…if you are a naturalist and think that we have come to be by evolutionary processes, then you will think that the main purpose of our cognitive processes, our mental faculties, is survival and reproductive fitness, not the production of true belief. Evolution doesn't give a rip about whether your beliefs are true. It only cares whether or not your actions are adaptive, whether they contribute to your fitness. From the point of view of evolution together with naturalism, you wouldn't expect that our faculties would be really adjusted to truth or aimed at truth. They would just be aimed at fitness.
But if this is true, if our minds are aimed at mere survival, not at truth, then it's not probable that our minds should be reliable—that is, produce an appropriate preponderance of true over false beliefs; and if that is so, then one who believes both naturalism and evolution should reject the thought that our minds are reliable. But that's a crippling position to be in. Nietzsche is among the people who have suggested this problem. Some contemporary philosophers—Thomas Nagel, for example—have voiced the same worry, and so did Darwin himself.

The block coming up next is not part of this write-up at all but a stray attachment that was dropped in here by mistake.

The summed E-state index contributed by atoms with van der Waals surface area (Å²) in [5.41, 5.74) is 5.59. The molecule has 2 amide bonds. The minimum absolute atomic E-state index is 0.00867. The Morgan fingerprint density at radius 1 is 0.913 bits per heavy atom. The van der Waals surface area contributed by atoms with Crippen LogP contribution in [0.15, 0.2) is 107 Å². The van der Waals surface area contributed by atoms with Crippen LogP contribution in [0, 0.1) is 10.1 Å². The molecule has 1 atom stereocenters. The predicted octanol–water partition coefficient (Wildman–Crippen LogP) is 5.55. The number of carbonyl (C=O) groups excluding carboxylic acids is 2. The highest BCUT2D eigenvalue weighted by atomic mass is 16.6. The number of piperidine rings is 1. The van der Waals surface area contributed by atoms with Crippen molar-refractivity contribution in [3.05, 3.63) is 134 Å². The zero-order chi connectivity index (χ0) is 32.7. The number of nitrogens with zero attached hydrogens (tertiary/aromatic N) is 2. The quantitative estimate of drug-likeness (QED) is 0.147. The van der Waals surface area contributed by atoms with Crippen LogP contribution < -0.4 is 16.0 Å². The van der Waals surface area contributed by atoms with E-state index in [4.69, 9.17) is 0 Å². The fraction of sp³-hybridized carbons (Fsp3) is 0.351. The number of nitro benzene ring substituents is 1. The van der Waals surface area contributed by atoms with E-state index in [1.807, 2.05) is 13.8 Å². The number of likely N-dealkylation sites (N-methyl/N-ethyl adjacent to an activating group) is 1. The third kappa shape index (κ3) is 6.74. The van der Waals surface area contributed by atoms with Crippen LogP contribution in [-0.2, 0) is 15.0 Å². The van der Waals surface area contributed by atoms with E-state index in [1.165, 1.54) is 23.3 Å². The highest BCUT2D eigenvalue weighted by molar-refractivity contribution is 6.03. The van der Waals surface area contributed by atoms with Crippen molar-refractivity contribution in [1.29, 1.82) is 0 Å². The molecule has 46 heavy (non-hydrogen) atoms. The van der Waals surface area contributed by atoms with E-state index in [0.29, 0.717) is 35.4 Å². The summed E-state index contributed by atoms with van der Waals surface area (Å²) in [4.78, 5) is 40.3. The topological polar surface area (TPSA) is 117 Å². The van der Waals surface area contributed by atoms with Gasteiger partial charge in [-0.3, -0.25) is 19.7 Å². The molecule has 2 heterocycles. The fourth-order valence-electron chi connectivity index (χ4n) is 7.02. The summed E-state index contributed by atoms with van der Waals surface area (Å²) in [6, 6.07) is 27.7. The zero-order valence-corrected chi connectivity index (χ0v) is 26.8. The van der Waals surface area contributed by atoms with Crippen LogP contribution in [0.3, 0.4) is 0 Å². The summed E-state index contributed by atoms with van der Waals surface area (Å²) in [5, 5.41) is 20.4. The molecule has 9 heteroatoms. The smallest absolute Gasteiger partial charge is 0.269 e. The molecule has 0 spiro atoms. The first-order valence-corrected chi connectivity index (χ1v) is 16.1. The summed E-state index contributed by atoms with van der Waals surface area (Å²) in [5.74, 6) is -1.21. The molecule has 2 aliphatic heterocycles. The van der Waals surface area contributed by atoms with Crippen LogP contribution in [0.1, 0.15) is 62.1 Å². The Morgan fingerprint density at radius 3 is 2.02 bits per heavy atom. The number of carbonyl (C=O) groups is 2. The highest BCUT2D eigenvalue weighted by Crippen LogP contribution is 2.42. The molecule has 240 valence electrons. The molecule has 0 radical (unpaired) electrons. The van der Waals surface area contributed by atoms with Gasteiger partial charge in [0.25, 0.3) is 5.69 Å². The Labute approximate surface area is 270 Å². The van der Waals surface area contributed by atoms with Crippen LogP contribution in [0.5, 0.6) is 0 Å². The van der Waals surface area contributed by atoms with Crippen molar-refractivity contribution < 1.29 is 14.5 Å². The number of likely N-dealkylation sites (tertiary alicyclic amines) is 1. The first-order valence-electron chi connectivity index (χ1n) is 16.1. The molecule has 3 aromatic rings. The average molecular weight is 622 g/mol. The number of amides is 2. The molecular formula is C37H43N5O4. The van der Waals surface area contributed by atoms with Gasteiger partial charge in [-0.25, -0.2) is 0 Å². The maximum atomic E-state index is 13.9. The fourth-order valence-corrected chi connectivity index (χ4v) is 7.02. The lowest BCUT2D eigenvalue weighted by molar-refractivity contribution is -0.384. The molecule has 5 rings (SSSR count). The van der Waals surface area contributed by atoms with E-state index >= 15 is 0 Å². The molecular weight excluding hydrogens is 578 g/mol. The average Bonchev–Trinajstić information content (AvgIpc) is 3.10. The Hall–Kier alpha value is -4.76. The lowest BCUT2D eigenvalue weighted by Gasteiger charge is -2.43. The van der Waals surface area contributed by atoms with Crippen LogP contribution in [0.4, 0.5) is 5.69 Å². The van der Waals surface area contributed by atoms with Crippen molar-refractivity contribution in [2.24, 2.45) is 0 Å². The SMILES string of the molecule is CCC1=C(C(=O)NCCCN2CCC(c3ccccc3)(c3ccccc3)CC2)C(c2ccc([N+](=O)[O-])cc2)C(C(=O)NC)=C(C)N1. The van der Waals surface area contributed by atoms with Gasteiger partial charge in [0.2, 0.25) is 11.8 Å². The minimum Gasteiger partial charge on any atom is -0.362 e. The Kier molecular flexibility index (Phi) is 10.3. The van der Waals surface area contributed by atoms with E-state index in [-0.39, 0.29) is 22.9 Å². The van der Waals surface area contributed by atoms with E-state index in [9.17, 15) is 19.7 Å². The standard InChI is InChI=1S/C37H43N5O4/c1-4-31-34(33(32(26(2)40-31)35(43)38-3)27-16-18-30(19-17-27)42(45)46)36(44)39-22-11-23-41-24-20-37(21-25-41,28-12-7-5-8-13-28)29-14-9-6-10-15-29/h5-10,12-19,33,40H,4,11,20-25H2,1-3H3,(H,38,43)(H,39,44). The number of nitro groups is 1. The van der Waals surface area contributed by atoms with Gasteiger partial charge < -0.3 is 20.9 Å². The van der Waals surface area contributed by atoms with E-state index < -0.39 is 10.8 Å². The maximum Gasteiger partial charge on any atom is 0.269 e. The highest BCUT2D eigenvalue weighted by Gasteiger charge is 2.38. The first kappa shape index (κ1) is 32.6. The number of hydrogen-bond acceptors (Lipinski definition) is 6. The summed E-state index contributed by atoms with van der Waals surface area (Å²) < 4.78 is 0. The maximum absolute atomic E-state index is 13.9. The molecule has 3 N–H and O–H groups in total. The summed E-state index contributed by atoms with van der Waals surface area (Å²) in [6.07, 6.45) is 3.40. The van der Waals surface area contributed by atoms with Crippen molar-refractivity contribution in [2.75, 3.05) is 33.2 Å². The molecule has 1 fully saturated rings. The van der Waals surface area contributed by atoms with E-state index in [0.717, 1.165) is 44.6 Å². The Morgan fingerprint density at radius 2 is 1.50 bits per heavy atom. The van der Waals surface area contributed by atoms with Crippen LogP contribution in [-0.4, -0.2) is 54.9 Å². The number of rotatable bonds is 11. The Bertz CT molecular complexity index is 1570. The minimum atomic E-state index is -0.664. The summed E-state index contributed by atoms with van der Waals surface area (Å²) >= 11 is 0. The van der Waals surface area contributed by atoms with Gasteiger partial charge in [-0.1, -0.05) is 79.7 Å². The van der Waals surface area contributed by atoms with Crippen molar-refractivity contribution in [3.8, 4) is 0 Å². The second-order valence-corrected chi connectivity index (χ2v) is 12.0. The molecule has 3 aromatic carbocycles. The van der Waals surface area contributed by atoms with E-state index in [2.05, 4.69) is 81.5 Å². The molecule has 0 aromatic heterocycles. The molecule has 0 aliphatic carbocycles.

This is not the first time Plantinga has addressed evolution in Christianity Today. Other articles can be found here.
What I find most interesting about Plantinga’s argument is the way it reduces evolutionary naturalism to it logical end: the deconstruction of the human intellect.
Evolutionary naturalism is the belief that a natural process not guided by any outside personal force produced life in all its complexity. Naturalism is worth attacking on several fronts (see articles here, here and here), but Plantinga may have the best approach.
Without God we are truly lost.
(Other takes on the relevant arguments can be found here and here.)